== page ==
6-day Breck Epic mountain bike race returns to Breckenridge after 2020 cancellation
Breckenridge local rising star Lasse Konecny to make debut in father’s Epic tracks
A Summit County summer sporting staple and its trailblazing mountain-bike-loving tribe will return to the trails of the county Sunday, Aug. 15, through Friday, Aug. 20, after missing 2020 due to the pandemic.
The six-day, multistage Breck Epic mountain bike race will welcome nearly 400 mountain bikers to the start line at 8:30 a.m. Sunday outside of the Stephen C. West Ice Arena in Breckenridge. Racers from across the state, country and some from other countries — particularly in Central and South America — will embark on the first of six legs that will total 215.8 miles and 34,805 vertical feet of climbing – an average of 40 miles and 5,800 feet of climbing per day.
“The pandemic altered things in so many ways, this brings back normalcy and camaraderie for the commune — for the cycling tribe,” race founder and director Mike McCormack said.
McCormack said this year’s race will feature fewer riders than recent Epics — below 400 for the first time in several years — as close to 200 riders have deferred their race registration to subsequent years due to travel concerns and restrictions. The race director said those deferrals have been consistent for the last six months and not a recent uptick in response to the COVID-19 delta variant.
McCormack added this year only 15% of the field will be comprised of international riders, down from the third that typically are the Breck Epic roster. He said those numbers shake out to 50% of this year’s participants coming from the U.S. outside of Colorado — up from its typical third of the racers — with the number of Colorado locals up slightly this year, to 35%.
As for the Epic course — which annually challenges racers with some of the most demanding and awe-inspiring trails in the county’s renowned network — McCormack said the trails are in excellent riding shape after rains from earlier in the summer have subsided a bit.
McCormack said with the blessing of the U.S. Forest Service, Summit County Open Space & Trails and the town of Breckenridge, the Breck Epic has worked in recent weeks to improve and maintain trails used in the race. McCormack said that work has included time spent on the French Gulch trail on the back side of French Pass as well as Little French, the Colorado Trail and work in the Golden Horseshoe.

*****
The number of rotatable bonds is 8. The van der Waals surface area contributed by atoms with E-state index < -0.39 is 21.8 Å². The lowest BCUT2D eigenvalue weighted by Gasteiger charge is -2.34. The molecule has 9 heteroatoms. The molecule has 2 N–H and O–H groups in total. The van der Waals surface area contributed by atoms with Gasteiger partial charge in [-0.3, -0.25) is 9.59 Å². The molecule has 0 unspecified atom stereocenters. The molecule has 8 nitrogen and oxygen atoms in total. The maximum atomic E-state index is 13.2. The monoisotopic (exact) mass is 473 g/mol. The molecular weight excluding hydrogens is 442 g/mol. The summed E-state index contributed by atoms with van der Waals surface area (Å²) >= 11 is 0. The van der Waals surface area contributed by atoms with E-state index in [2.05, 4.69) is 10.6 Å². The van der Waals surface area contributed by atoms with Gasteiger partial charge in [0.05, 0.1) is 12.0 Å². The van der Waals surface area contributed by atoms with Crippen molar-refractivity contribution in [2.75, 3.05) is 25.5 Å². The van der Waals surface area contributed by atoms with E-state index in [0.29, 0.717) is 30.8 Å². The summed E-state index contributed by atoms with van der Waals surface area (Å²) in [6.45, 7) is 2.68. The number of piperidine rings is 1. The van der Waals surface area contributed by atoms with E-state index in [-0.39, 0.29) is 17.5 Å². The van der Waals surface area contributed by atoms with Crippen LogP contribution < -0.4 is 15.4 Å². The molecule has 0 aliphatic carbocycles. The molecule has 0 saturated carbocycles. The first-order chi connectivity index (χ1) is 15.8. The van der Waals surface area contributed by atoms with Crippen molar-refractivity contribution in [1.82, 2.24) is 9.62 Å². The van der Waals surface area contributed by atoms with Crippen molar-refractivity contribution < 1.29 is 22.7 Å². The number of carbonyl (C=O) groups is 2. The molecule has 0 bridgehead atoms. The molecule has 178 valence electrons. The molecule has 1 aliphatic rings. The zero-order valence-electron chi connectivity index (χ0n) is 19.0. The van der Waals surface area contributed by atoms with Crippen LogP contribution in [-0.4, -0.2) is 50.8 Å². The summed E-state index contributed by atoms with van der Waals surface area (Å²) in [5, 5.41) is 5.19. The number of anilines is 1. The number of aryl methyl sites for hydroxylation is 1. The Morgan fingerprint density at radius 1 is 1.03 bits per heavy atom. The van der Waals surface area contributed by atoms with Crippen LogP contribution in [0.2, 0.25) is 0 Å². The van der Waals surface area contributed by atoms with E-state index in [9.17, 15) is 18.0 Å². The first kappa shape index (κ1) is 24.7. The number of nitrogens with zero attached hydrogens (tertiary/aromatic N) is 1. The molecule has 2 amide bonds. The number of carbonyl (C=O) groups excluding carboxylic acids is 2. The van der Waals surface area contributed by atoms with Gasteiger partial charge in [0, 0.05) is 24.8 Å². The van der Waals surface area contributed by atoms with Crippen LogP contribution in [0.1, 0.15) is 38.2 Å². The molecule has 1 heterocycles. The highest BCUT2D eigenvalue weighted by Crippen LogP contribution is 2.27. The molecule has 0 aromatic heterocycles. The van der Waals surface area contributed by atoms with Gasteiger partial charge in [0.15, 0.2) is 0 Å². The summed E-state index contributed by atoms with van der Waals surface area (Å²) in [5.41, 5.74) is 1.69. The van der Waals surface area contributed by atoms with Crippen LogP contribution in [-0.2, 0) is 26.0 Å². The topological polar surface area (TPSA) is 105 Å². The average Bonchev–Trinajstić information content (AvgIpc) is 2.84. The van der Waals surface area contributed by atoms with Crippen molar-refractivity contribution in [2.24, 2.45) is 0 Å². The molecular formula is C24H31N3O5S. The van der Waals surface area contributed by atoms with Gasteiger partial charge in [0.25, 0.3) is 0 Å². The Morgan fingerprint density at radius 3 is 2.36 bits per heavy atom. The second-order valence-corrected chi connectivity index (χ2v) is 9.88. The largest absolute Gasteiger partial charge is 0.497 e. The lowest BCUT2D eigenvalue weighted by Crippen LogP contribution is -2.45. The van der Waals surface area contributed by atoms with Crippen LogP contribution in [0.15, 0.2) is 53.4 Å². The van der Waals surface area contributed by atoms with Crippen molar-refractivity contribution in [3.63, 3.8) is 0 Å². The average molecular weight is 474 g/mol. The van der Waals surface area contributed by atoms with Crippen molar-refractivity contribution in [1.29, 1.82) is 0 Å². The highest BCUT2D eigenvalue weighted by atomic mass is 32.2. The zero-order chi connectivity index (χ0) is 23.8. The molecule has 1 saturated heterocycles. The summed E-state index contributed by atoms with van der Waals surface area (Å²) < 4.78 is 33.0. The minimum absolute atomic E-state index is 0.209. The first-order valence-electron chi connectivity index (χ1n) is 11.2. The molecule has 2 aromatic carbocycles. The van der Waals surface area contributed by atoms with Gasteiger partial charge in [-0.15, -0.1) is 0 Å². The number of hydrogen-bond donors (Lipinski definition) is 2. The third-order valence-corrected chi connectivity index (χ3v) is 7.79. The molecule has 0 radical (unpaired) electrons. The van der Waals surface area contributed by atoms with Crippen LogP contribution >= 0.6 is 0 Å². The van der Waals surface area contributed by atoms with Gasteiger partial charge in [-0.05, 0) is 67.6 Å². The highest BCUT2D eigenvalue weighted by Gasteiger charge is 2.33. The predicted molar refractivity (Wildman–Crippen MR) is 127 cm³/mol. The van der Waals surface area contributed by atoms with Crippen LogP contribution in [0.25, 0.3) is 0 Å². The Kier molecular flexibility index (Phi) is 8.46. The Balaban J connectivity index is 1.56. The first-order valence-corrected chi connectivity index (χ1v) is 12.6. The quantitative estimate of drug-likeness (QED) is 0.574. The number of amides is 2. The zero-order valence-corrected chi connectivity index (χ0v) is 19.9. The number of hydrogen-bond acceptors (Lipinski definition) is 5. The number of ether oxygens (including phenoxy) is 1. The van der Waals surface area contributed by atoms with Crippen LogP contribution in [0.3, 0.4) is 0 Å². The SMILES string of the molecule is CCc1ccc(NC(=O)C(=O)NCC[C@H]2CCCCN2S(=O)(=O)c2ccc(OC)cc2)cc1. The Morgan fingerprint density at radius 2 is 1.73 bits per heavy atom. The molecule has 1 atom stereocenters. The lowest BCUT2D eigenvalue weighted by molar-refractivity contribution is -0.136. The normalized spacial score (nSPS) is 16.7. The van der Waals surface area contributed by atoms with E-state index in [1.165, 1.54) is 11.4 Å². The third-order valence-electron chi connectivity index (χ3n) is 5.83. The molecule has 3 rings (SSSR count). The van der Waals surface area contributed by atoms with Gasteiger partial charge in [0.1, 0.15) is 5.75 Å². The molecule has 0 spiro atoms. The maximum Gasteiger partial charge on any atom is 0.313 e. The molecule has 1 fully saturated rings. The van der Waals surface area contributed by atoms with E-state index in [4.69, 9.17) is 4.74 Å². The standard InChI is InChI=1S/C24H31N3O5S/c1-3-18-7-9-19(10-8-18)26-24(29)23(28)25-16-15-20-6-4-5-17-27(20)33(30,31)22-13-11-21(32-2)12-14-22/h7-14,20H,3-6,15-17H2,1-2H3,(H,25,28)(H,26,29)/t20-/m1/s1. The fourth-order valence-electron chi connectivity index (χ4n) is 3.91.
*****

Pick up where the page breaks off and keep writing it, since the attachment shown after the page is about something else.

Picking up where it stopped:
Racers this year will also take to the notoriously menacing fifth stage, the 24.6-mile, 5,226-foot-elevation-gain Wheeler, on a portion of the course McCormack said has been altered a fair amount. The re-routes come as the Peaks Trail is undergoing extensive U.S. Forest Service construction.
The 10 Summit County locals racing in this year’s event will include 17-year-old Lasse Konecny of Breckenridge, a member of the California-based Bear National Team. Konecny, who races competitively against the top mountain bikers his age domestically and internationally, will ride his maiden Breck Epic voyage not only on home trails he’s familiar with, but in the footsteps of his father Thomas, who finished in the top three in his riding heyday.
Lasse said he would love to finish in the top five this week, but is aiming for a top-10 finish.
“This is always something I wanted to do,” Konecny said. “The Breck Epic is definitely a bucket list race for me to do.”
Lasse knows firsthand the challenge he is in for after cheering on his father on course and at the finish line as a child. He also knows the Breck Epic can throw anything your way, such as one year when his father experienced bitterly cold rain above timberline atop French Pass.
“It was more surviving and managing hypothermia,” Thomas said, “but Mike McCormack has it very well figured out. We had drop zones, we received a couple bags, where you can stash extra support stuff, and that saved us.”
The Konecnys also appreciate the little things Epic racers experience when riding through Summit County’s hills. As a racer that could be eating bacon and drinking whiskey provided by locals at the top of Wheeler Pass, taking a handful of Skittles from spectators at the top of French Pass or listening to Breck local Mike Zobbe play his banjo as you climb Little French Gulch.
“And one year I saw two moose standing right on Gold Run Road, it was an out-of-body experience,” Thomas said. “You can encounter anything in this race. Snow, rain, wildlife — but the best thing is to just suffer along with your your friends in the cycling community and get it done — get that buckle.”
Photo by Eddie Clark / Eddie Clark Media
SUMMIT LOCALS RACING
Sunday: Stage 1 – Pennsylvania Creek – 35.7 miles, 5, 700 vertical feet
Monday: Stage 2 – Colorado Trail – 42.5 miles, 6,565 vertical feet
Tuesday: Stage 3 – Guyot – 40.5 miles, 7,100 vertical feet
Wednesday: Stage 4 – Aqueduct – 42.3 miles, 6,473 vertical feet
Thursday: Stage 5 – Wheeler – 24.6 miles, 5,227 vertical feet
Friday: Stage 6 – Gold Dust – Gold Dust 30.2 miles, 3,740 vertical feet
The buckle is the Breck Epic’s reward to any and all cyclists who finish the race. This year’s belt buckle features a golden flaming skull at the center of a lavish black, gold and red design.
Perhaps it is an omen of the arduous six days to come?
“It’s a little bit evil, but it’s fun,” McCormack said. “This is serious bike racing for a lot of people. It is a life experience. It’s meant to be a lifelong memory. But bike racing can sometimes can take itself a little too seriously. We think we can race at the highest level and still maintain perspective and add whimsy and fun.”
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